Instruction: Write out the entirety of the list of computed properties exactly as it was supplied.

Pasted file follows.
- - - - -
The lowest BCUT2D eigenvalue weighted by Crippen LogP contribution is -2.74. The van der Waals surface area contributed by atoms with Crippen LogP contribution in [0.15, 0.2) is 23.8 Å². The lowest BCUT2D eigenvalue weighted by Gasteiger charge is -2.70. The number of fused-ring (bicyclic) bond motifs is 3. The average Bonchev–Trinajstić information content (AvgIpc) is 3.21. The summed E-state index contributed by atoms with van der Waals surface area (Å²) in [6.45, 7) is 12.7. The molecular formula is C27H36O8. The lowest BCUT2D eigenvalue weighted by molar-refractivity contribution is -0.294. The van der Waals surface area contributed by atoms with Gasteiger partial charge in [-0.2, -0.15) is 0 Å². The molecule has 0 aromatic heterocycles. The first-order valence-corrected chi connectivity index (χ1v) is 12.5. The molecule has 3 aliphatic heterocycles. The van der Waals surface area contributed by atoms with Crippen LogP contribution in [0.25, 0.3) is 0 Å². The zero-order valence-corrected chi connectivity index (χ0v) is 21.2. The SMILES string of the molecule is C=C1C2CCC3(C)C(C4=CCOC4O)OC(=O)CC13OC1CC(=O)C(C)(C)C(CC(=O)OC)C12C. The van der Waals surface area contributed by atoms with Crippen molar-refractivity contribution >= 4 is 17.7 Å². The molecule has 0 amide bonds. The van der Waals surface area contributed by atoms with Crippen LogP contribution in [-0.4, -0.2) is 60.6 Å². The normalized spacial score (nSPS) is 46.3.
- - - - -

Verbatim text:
The lowest BCUT2D eigenvalue weighted by Crippen LogP contribution is -2.74. The van der Waals surface area contributed by atoms with Crippen LogP contribution in [0.15, 0.2) is 23.8 Å². The lowest BCUT2D eigenvalue weighted by Gasteiger charge is -2.70. The number of fused-ring (bicyclic) bond motifs is 3. The average Bonchev–Trinajstić information content (AvgIpc) is 3.21. The summed E-state index contributed by atoms with van der Waals surface area (Å²) in [6.45, 7) is 12.7. The molecular formula is C27H36O8. The lowest BCUT2D eigenvalue weighted by molar-refractivity contribution is -0.294. The van der Waals surface area contributed by atoms with Gasteiger partial charge in [-0.2, -0.15) is 0 Å². The molecule has 0 aromatic heterocycles. The first-order valence-corrected chi connectivity index (χ1v) is 12.5. The molecule has 3 aliphatic heterocycles. The van der Waals surface area contributed by atoms with Crippen LogP contribution in [0.25, 0.3) is 0 Å². The zero-order valence-corrected chi connectivity index (χ0v) is 21.2. The SMILES string of the molecule is C=C1C2CCC3(C)C(C4=CCOC4O)OC(=O)CC13OC1CC(=O)C(C)(C)C(CC(=O)OC)C12C. The van der Waals surface area contributed by atoms with Crippen molar-refractivity contribution >= 4 is 17.7 Å². The molecule has 0 amide bonds. The van der Waals surface area contributed by atoms with Crippen LogP contribution in [-0.4, -0.2) is 60.6 Å². The normalized spacial score (nSPS) is 46.3.